I had the pleasure to be recently interviewed for PR Magazin, recipe
a magazine dedicated to communicators in Germany and beyond, by Andrea Fratini, Director of Corporate Communications at the Bauer Media Group. The “Im Chat” is a section where communicators ask other communicators about various issues relevant to their job and practice and the format is snappy, imitating the chat/sms conversations.
Below is the un-shortened English version of the interview. The original, published recently, is in German.
AF: How comfortable do you feel in Berlin?
AA: Berlin is a wonderful and very vibrant city. I love its international feel, its diversity from one neighborhood to another and its history. I have moved here a little more than a year ago, so I am still finding my way around; however I am glad to call Berlin home.
AF: What can your students learn from you?
AA: I teach a variety of subjects at Quadriga University of Applied Sciences: from the more theoretical Applied Communication or Theories of Communication Management to the more applied Integrated Communication, Globalization and Communication or International Public Relations. Internationalization and digitalization are core themes of my research and teaching, followed by measurement and monitoring of communication. Personally, I hope that my international background is provides students with alternative views as does my pedagogic approach – flexible, digital, blended, integrative and considering there is no single solution for a single problem.
AF: …and what do you learn from them?
AA: I am inspired by our students everyday: they are all professionals balancing work, family and their education (studying for an MBA or MA at Quadriga University is not easy!). I admire them for their resilience, ambition and dedication, for their creativity, ability to plan ahead, and for their “there’s always place for improvement” approach.
AF: Are there any global trends, which have not been introduced in Germany in Communications, yet?
AA: German communicators, like their counterparts in any other country, are advancing at different speeds towards what, as an aggregate, we would consider global trends in communication. I believe that when it comes to digital media German communicators remain partisan to websites and present a high skepticism towards social media. This leads to noticeable communication integration, monitoring and measurement challenges. I also think that, at times, communication is considered a one-size fits all solution. A more culturally diverse approach to communication and segmentation would go a long way.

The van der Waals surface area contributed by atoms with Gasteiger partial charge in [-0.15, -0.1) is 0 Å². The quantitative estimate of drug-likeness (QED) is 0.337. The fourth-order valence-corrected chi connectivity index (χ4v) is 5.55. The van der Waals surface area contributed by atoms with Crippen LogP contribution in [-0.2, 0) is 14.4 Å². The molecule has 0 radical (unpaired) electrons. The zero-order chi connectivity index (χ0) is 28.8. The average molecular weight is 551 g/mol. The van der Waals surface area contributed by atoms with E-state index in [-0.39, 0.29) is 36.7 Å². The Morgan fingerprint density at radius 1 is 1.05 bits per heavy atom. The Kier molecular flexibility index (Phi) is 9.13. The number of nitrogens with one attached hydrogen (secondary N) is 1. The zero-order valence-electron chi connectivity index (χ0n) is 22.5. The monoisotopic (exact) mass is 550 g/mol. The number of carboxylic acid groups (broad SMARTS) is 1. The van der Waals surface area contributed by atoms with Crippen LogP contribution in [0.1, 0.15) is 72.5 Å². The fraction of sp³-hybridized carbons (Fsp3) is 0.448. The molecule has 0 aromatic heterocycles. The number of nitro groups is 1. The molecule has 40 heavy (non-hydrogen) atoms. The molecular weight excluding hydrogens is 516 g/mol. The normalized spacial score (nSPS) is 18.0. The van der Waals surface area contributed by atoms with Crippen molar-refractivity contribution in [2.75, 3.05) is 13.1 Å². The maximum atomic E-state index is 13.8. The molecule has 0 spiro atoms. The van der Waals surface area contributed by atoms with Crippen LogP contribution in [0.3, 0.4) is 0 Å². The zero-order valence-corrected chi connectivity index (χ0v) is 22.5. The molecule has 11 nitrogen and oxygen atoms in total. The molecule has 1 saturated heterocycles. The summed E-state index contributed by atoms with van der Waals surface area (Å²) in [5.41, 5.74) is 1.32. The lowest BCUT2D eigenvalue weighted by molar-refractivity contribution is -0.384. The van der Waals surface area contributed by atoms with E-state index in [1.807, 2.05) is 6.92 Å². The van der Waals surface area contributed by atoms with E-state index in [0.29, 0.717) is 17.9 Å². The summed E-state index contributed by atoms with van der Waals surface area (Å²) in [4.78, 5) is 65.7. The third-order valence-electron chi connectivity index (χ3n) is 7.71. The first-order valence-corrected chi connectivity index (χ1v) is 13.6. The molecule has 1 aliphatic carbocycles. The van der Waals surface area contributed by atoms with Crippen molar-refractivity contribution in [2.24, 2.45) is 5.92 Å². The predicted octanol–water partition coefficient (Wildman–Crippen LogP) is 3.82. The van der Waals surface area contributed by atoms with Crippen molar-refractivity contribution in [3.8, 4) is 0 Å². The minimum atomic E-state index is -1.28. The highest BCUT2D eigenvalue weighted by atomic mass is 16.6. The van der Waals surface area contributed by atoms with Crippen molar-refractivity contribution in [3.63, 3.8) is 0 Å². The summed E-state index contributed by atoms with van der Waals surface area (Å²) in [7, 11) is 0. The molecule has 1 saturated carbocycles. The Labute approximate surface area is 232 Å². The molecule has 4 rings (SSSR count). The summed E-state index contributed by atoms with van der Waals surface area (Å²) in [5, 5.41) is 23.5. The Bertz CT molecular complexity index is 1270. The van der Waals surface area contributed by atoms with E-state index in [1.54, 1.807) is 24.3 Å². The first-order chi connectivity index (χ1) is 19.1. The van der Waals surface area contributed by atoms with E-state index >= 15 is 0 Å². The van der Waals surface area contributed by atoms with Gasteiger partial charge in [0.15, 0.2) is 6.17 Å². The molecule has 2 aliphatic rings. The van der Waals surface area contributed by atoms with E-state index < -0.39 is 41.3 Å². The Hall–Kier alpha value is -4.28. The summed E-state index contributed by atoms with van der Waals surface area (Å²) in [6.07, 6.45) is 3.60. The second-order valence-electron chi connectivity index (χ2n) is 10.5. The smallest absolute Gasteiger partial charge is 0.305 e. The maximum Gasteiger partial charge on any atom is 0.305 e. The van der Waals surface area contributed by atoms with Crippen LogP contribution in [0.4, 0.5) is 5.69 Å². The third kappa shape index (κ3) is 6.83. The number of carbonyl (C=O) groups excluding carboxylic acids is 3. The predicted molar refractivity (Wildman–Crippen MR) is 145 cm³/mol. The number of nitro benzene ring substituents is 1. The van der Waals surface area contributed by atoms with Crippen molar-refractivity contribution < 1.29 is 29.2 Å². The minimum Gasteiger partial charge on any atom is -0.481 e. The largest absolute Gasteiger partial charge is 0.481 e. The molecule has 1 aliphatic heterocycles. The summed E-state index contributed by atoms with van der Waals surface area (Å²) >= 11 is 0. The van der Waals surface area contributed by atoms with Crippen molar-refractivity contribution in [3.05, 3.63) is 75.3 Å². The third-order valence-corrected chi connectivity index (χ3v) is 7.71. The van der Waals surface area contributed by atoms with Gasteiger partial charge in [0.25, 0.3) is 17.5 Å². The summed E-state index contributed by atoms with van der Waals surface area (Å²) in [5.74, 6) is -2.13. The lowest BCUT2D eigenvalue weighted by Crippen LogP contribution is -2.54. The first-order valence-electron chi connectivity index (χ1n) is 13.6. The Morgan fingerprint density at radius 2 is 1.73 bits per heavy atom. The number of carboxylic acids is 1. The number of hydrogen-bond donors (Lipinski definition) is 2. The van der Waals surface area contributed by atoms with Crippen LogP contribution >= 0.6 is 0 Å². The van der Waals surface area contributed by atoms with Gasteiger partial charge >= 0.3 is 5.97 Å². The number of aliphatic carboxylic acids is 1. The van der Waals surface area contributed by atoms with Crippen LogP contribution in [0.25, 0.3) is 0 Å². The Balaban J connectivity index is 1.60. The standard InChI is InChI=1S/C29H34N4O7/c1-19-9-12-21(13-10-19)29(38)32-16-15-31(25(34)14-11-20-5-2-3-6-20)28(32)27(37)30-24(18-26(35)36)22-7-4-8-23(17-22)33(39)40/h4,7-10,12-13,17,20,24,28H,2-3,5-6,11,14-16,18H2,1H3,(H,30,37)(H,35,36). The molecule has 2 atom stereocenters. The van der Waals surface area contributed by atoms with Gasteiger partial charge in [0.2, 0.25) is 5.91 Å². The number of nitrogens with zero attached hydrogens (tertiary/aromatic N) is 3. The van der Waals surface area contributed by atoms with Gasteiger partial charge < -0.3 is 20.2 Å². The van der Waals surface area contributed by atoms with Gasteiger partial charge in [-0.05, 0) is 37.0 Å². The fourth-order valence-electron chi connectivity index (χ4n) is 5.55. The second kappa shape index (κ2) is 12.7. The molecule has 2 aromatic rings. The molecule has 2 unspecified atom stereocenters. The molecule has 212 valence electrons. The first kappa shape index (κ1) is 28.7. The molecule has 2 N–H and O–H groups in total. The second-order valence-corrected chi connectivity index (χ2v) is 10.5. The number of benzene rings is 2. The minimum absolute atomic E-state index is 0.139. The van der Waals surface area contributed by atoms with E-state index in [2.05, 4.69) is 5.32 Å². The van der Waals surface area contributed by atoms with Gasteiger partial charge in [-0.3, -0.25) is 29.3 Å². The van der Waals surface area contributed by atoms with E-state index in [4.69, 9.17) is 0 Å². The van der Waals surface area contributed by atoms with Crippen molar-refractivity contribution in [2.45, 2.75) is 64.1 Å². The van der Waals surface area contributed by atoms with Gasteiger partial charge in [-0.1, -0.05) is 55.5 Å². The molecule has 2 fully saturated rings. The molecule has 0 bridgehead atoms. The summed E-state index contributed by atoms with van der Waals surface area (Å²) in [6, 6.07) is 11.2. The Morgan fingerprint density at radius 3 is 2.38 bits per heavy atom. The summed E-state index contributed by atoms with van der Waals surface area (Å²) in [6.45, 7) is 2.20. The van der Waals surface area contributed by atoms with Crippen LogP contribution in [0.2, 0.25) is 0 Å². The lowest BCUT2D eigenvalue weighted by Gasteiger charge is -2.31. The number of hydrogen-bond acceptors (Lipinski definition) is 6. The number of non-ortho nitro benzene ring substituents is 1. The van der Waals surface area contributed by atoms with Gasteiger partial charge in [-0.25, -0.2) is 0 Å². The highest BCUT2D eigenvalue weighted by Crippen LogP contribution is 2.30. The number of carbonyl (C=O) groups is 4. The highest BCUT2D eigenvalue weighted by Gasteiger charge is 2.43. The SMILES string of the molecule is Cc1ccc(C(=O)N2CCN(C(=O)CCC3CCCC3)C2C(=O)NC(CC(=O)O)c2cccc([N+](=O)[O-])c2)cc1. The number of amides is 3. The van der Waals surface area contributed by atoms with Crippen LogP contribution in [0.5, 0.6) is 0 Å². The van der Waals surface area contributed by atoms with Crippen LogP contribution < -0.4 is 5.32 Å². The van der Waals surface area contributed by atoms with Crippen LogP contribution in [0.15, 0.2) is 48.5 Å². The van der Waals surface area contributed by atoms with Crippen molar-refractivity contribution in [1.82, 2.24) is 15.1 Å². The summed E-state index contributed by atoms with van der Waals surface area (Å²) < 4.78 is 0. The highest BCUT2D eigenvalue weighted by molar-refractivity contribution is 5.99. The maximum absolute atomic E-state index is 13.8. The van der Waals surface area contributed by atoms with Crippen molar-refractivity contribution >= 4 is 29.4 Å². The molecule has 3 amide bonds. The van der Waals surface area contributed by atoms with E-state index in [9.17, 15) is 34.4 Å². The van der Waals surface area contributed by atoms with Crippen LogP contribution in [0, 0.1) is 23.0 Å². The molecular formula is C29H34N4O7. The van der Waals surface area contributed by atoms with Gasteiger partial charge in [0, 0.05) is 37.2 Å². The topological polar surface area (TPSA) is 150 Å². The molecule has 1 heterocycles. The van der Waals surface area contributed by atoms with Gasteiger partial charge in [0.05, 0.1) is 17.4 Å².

AF: What do German PR professionals do particularly well?
AA: I would say that German PR professionals are good at planning and executing their plans. I also believe German PR professionals are very good networkers with solid connections which they nurture very carefully over a long period of time.
AF: What is essential in Social Media?
AA: Social media is incompatible with traditional approaches of controlled, owned communication. Abandoning the idea that messages and brand images can be controlled at all times as can perceptions of reputation be always influenced the way organizations demand, is essential.
AF: Why do German communicators tweet so little?
AA: What I am usually told is that Twitter is time-consuming and ineffective. Of course, we can speak about how one can approach Twitter strategically so that it becomes an effective tool but the true reasons for avoiding the platform are perhaps culturally-dependent; Germans tend to be more risk averse as they do tend to appreciation privacy matters more than others.
AF: Why storytelling? Is this really new?
AA: Storytelling is not new, not for humans at least, but it is new for organizations. And when I say storytelling, I do not mean telling a “once upon a time” story with a “happy end” or the accounting an event in a manner that makes sense, whether a coherent succession of images or pages on a website but rather a personal narrative focused on each individual’s development. Storytelling that is impactful empowers: employees, consumers, citizens. So empowering organizations are the ones who facilitate development (whether discovery, improvement, change or other) and not present themselves as magical solutions. Jonah Sachs explains this new concept brilliantly. He puts it in marketing terms but Dr Camelia Crisan and I have recently applied this concept to CSR volunteering programs run by corporations. Our preliminary data suggests that when focusing on the individual’s development, storytelling is not only empowering but also helps legitimize the business and forge a stronger connection between the employees and the organization.
AF: What are the three main reasons for CSR in business companies?
AA: There is plenty of research out there on the topic indicating that location, industry and ownership influence a company’s motivation to embrace CSR. The general belief is that “doing good” positively affects the brand. The problem is that this “doing good” is too often self-serving (see cause-related marketing) or regulatory driven (see here legal and compliance frameworks). Good CSR is voluntary, is focused on benefiting society (whether as a whole or the immediate community of the business) and is not related to the bottom line.
AF: How is good communication going to look like in ten years?
AA: The same and different: the same as the principles of authentic communication have remained unchanged since humans started communicating, different as technology evolves and we learn to adapt or to cope with the new methods and environments.